We hear in the media all of the time that Islam is "anti-modern" and "anti-Western." The new battles of American foreign policy are constantly spoken of in terms of modernity fighting the forces of intransigent traditions. The specter of Sharia law is invoked by the hosts of cable news broadcasts in order to spark fears of the loss of the "American way of life" due to Muslim immigrants. Samuel Huntington is most famous for posing this clash of civilizations in 1993, which would come to order policy for the coming decades. Many politicos, commentators and even scholars have seen Hungtington's vision vindicated by the events of 9/11, the Iraq War and Ahmadinejad's presidency in Iran.
But is this the case? Are we fated to a battle between the forces of benevolent modernity against the evil of Islam, that is unable to respond to reason? Is Islam the anti-modern religion that is claimed by commentators and even Islamists in the Middle East?
In fact, the Islamism of the ayatollahs, al-Qaeda, and the Muslim Brotherhood is as much a product of the modernity that it is purported to fight against. The Wahhabi sect which emerged in the eighteenth century saw a way to return Muslims to a true path through a strict adherence to the ways of the Qu'ran and the Hadith of Muhammad's actions. Today's movements of radical Islam rely on the forces of modernity: telecommunication networks; guns provided by the American government during numerous attacks (e.g. AK-47s given to mujihadeens in Afghanistan in the 1980's); and students from prestigious universities in Damascus, Tehran and Cairo, many from engineering and natural science programs.
Abdelmajid Hannoum's remarkable new book on Algeria makes this argument forcibly. The civil war the Algeria suffered in the 1990's (with casualties of up to 150,000 civilians) was a product not simply of the radicalization of Islam, but of modernity itself. The exportation of modernity is an act of aggression by the West, commonly known as colonization or imperialism. There is the belligerence of conquest; the ferocity of attacking indigenous traditions, texts and peoples; and the forceful re-imagining of space within colonized places.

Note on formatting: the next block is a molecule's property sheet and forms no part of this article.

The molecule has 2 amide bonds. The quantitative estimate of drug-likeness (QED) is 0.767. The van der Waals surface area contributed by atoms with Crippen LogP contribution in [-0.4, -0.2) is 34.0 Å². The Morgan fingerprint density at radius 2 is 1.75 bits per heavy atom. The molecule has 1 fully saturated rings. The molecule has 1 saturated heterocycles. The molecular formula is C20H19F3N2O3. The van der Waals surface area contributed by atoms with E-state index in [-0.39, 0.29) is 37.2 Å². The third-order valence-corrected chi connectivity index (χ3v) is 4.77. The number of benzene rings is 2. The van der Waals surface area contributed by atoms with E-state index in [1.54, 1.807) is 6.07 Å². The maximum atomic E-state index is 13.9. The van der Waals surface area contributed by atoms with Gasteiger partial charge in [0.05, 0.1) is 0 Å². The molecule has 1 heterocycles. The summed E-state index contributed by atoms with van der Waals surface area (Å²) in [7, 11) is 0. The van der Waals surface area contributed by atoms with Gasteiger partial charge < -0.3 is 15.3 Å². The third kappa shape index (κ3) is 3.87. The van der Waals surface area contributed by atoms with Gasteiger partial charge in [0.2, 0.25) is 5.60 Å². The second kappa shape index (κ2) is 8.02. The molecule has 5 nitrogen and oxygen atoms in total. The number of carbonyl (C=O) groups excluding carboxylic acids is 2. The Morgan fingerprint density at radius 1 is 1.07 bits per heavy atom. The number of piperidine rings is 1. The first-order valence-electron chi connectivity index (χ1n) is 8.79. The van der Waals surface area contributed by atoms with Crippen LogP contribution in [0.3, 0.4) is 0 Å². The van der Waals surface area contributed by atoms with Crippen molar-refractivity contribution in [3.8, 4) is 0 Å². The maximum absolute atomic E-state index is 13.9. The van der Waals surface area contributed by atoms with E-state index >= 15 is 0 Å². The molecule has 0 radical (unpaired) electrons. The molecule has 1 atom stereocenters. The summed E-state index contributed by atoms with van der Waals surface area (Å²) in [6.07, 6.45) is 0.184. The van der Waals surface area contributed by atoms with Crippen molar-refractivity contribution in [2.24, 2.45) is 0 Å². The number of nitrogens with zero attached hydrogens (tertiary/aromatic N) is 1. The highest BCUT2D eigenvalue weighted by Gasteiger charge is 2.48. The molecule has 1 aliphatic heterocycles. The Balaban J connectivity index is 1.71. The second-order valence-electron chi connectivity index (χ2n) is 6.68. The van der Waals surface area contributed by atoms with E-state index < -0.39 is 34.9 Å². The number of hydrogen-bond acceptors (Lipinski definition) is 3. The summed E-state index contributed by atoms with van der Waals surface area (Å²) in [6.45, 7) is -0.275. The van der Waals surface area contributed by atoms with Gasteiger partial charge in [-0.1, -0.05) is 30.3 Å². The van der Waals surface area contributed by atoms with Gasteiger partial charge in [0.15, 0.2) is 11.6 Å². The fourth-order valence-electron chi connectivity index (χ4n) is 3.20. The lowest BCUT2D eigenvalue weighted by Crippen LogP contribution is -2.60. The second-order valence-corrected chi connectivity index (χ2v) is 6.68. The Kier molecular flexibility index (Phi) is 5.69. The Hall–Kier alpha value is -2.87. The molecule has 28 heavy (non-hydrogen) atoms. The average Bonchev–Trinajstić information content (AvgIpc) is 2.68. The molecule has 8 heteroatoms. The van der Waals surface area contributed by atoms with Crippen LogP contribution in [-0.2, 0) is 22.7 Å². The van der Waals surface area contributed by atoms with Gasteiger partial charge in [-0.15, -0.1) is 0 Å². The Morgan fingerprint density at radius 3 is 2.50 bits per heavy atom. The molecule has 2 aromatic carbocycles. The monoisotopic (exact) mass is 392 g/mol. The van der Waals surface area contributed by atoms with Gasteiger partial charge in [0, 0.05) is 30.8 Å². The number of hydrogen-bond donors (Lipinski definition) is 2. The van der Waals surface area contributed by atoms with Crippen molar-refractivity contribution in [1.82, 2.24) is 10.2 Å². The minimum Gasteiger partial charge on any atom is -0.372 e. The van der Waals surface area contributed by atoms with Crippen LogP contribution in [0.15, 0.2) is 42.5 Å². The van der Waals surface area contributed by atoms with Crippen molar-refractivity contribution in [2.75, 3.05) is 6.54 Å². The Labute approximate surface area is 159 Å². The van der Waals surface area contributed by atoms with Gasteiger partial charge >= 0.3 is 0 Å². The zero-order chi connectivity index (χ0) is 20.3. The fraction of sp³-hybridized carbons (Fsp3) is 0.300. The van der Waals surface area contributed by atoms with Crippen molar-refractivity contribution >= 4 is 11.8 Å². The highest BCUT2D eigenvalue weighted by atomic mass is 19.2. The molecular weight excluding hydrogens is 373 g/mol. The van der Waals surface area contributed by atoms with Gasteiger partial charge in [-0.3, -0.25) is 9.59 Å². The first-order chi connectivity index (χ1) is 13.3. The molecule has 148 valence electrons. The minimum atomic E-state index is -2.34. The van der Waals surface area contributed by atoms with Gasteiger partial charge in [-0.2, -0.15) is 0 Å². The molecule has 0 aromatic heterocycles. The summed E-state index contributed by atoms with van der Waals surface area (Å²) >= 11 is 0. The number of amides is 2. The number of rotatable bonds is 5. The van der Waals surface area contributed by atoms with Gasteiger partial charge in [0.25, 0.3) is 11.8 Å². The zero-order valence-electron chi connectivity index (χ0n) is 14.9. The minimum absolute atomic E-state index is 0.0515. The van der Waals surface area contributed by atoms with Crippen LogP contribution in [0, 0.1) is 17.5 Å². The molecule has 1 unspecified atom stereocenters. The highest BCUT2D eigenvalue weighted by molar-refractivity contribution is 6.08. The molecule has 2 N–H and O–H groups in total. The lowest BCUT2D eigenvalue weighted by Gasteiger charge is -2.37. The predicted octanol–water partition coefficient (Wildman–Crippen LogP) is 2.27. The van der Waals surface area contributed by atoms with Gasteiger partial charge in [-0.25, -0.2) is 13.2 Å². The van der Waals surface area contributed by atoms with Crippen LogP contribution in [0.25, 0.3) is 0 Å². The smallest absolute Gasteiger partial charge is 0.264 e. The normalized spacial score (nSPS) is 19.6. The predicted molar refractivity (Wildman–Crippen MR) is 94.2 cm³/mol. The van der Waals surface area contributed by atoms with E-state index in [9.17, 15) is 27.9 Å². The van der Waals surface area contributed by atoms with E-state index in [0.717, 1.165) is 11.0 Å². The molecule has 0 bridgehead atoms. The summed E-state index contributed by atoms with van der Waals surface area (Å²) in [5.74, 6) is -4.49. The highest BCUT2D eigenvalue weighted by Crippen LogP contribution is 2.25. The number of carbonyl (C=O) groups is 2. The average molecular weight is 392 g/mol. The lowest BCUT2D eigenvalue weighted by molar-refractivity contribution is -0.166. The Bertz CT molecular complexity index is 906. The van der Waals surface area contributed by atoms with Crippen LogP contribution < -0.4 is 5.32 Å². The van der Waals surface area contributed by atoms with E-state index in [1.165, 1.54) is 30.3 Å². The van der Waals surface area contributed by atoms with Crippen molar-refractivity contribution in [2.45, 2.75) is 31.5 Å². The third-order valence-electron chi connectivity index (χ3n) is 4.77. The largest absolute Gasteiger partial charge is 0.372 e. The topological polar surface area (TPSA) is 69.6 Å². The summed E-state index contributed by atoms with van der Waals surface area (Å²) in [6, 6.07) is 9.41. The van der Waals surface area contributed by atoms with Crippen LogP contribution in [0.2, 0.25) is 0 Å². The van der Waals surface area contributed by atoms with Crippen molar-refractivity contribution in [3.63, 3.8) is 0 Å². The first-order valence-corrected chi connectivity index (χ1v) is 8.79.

Although Achille Mbembe is not mentioned in the text, his work seems to be a necessary bedrock for many of Hannoum's insights. Mbembe's "On the Postcolony" (2001) argued that Africa is seen as a land of failed states, an almost childish continent unable to grow. This depiction of the "dark continent" by Western journalists (and even imbibed by African nationalists themselves) does not relate to the actual standing of African nations but rather the guilt and fantasies of Western observers who hope to keep Africans in a subservient place. Because of all this (familiar to Fanon's arguments), Africa will never be able to escape its status as former colonies and continue to be treated like colonized, infantile creatures.
In the West, the celebration of peaceful secularization continues unabated, and the denigration of religious radicals has only increased. What is often left unmentioned is that the Western practices of modernity have helped to create the religious extremism we have come to denounce.